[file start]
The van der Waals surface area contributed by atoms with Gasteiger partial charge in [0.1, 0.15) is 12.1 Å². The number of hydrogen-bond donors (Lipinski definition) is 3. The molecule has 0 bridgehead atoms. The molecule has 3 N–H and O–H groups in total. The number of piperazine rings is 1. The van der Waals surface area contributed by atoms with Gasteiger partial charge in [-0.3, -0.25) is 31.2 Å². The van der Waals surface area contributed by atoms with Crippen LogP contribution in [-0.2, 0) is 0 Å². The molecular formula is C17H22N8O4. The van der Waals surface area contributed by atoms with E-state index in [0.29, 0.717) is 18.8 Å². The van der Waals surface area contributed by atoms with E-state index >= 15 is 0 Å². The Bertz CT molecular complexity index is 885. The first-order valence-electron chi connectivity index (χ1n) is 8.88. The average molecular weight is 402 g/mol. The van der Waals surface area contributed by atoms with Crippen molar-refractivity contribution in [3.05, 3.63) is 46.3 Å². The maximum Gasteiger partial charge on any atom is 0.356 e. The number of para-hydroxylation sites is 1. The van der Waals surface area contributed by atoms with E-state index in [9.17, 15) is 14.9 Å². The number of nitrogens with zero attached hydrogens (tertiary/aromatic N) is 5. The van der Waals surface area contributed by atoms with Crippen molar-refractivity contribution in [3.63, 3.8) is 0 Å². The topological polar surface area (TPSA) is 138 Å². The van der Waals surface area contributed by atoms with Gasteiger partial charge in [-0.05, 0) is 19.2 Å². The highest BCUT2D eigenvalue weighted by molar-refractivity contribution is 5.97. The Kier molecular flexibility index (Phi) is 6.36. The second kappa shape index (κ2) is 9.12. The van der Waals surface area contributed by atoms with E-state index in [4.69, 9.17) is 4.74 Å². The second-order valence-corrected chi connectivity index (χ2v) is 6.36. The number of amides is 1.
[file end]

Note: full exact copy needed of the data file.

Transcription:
The van der Waals surface area contributed by atoms with Gasteiger partial charge in [0.1, 0.15) is 12.1 Å². The number of hydrogen-bond donors (Lipinski definition) is 3. The molecule has 0 bridgehead atoms. The molecule has 3 N–H and O–H groups in total. The number of piperazine rings is 1. The van der Waals surface area contributed by atoms with Gasteiger partial charge in [-0.3, -0.25) is 31.2 Å². The van der Waals surface area contributed by atoms with Crippen LogP contribution in [-0.2, 0) is 0 Å². The molecular formula is C17H22N8O4. The van der Waals surface area contributed by atoms with E-state index in [0.29, 0.717) is 18.8 Å². The van der Waals surface area contributed by atoms with E-state index >= 15 is 0 Å². The Bertz CT molecular complexity index is 885. The first-order valence-electron chi connectivity index (χ1n) is 8.88. The average molecular weight is 402 g/mol. The van der Waals surface area contributed by atoms with Crippen molar-refractivity contribution in [3.05, 3.63) is 46.3 Å². The maximum Gasteiger partial charge on any atom is 0.356 e. The number of para-hydroxylation sites is 1. The van der Waals surface area contributed by atoms with E-state index in [9.17, 15) is 14.9 Å². The number of nitrogens with zero attached hydrogens (tertiary/aromatic N) is 5. The van der Waals surface area contributed by atoms with Crippen molar-refractivity contribution in [3.63, 3.8) is 0 Å². The topological polar surface area (TPSA) is 138 Å². The van der Waals surface area contributed by atoms with Gasteiger partial charge in [-0.05, 0) is 19.2 Å². The highest BCUT2D eigenvalue weighted by molar-refractivity contribution is 5.97. The Kier molecular flexibility index (Phi) is 6.36. The second kappa shape index (κ2) is 9.12. The van der Waals surface area contributed by atoms with E-state index in [4.69, 9.17) is 4.74 Å². The second-order valence-corrected chi connectivity index (χ2v) is 6.36. The number of amides is 1.